"It shall be unlawful for any person

.............. "(13) To picket beyond the area of the industry within which a labor dispute arises."

In support of this contention the plaintiff relies chiefly on Co-operative Refinery Ass'n. v. Williams, 185 Kan. 410, 345 P.2d 709, *352 the decision in which will be discussed in more detail later in this opinion.

On the other hand, Teamsters maintains that Inland Industries is an employer subject to the Act and that the activity of which Inland Industries complains has been removed by Congressional action from the field of state regulation.

Thus the issues are joined so far as the plaintiff's appeal is concerned.

This court has duly recognized that Congress has in great part pre-empted the field of controversies arising between labor and management which affect interstate commerce, and that it has vested exclusive jurisdiction to determine such disputes in the National Labor Relations Board. (Kaw Paving Co. v. International Union of Operating Engineers, 178 Kan. 467, 290 P.2d 110; Texas Const. Co. v. H & P.E. Local Union No. 101, 178 Kan. 422, 286 P.2d 160; Friesen v. General Team & Truck Drivers Local Union No. 54, 181 Kan. 769, 317 P.2d 366; Asphalt Paving v. Local Union, 181 Kan. 775, 317 P.2d 349.)

We should say at this point it is conceded that plaintiff's business operations are interstate in scope and affect interstate commerce and, further, that they meet the Board's jurisdictional limits. Thus, Inland Industries' contention is narrowed down to this: Does the picketing engaged in by Teamsters constitute either a protected or an unfair labor practice within the purport of the Labor Management Relations Act, thereby foreclosing action by state agencies?

We are inclined to agree with the trial court in its finding that the picketing as alleged would be in violation of § 8 (b) (4) of the Act. (29 U.S.C.A. § 158 [b].) This section of the Act provides in pertinent part:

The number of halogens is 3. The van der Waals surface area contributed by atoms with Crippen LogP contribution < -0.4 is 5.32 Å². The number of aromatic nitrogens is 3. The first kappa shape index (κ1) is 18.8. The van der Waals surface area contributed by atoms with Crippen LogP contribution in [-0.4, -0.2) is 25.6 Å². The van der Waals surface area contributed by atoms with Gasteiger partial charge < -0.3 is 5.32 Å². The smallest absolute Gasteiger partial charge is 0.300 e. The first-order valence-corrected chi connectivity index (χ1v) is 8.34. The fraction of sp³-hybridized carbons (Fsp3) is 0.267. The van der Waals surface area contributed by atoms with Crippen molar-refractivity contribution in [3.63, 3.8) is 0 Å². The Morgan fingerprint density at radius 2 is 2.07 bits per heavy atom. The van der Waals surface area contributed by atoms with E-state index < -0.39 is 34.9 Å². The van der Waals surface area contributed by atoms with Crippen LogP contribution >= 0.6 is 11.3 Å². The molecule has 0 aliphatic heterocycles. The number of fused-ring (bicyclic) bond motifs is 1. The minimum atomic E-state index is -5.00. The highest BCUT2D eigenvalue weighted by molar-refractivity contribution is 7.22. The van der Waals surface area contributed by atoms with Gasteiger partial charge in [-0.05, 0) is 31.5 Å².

"(b) [I]t shall be an unfair labor practice for a labor organization or its agents .............. "(4) (i) to engage in, or to induce or encourage any individual employed by any person engaged in commerce or in an industry affecting commerce to engage in, a strike or a refusal in the course of his employment to use, manufacture, process, transport, or otherwise handle or work on any goods, articles, materials, or commodities or to perform any services; or (ii) to threaten, coerce, or restrain any person engaged in commerce or in an industry affecting commerce, where in either case an object thereof is .............. "(B) forcing or requiring any person to cease using, selling, handling, transporting, or otherwise dealing in the products of any other producer, *353 processor, or manufacturer, or to cease doing business with any other person, or forcing or requiring any other employer to recognize or bargain with a labor organization as the representative of his employees unless such labor organization has been certified as the representative of such employees under the provisions of section 159 of this title: .. ." (p. 327.)

In San Diego Unions v. Garmon, 359 U.S. 236, 3 L. Ed. 2d 775, 79 S. Ct. 773, the federal Supreme Court made it abundantly clear that when an activity is debatably subject to the provisions of § 8 of the Act, defining unfair labor practices, that state courts must defer to the exclusive jurisdiction of the Board. On pages 244, 245, the court says:

"When it is clear or may fairly be assumed that the activities which a State purports to regulate are protected by § 7 of the National Labor Relations Act, or constitute an unfair labor practice under § 8, due regard for the federal enactment requires that state jurisdiction must yield. To leave the States free to regulate conduct so plainly within the central aim of federal regulation involves too great a danger of conflict between power asserted by Congress and requirements imposed by state law.... "At times it has not been clear whether the particular activity regulated by the States was governed by § 7 or § 8 or was, perhaps, outside both these sections. But courts are not primary tribunals to adjudicate such issues. It is essential to the administration of the Act that these determinations be left in the first instance to the National Labor Relations Board. What is outside the scope of this Court's authority cannot remain within a State's power and state jurisdiction too must yield to the exclusive primary competence of the Board. (Citing cases.)"

From our examination of the record we believe it arguable, at least, that the placing of pickets at Inland Industries' two asphalt plants was an unfair labor practice constituting a prohibited activity within the meaning and contemplation of § 8 (b) (4).

Inland Industries was found by the trial court to be a "neutral employer." This designation infers that it was wholly unconcerned with and not involved in Teamsters' dispute with Inland Hauling, the primary employer. (J.G. Roy & Sons Co. v. National Labor Relations Bd., 251 F.2d 771; Truck Drivers & H. Local U. 728 v. Empire State Express, 293 F.2d 414.) Thus it is entirely arguable that the placement of pickets at Inland Industries' plants would constitute an unfair labor practice, or secondary boycott, falling under the ban of § 8 (b) (4) of the Act.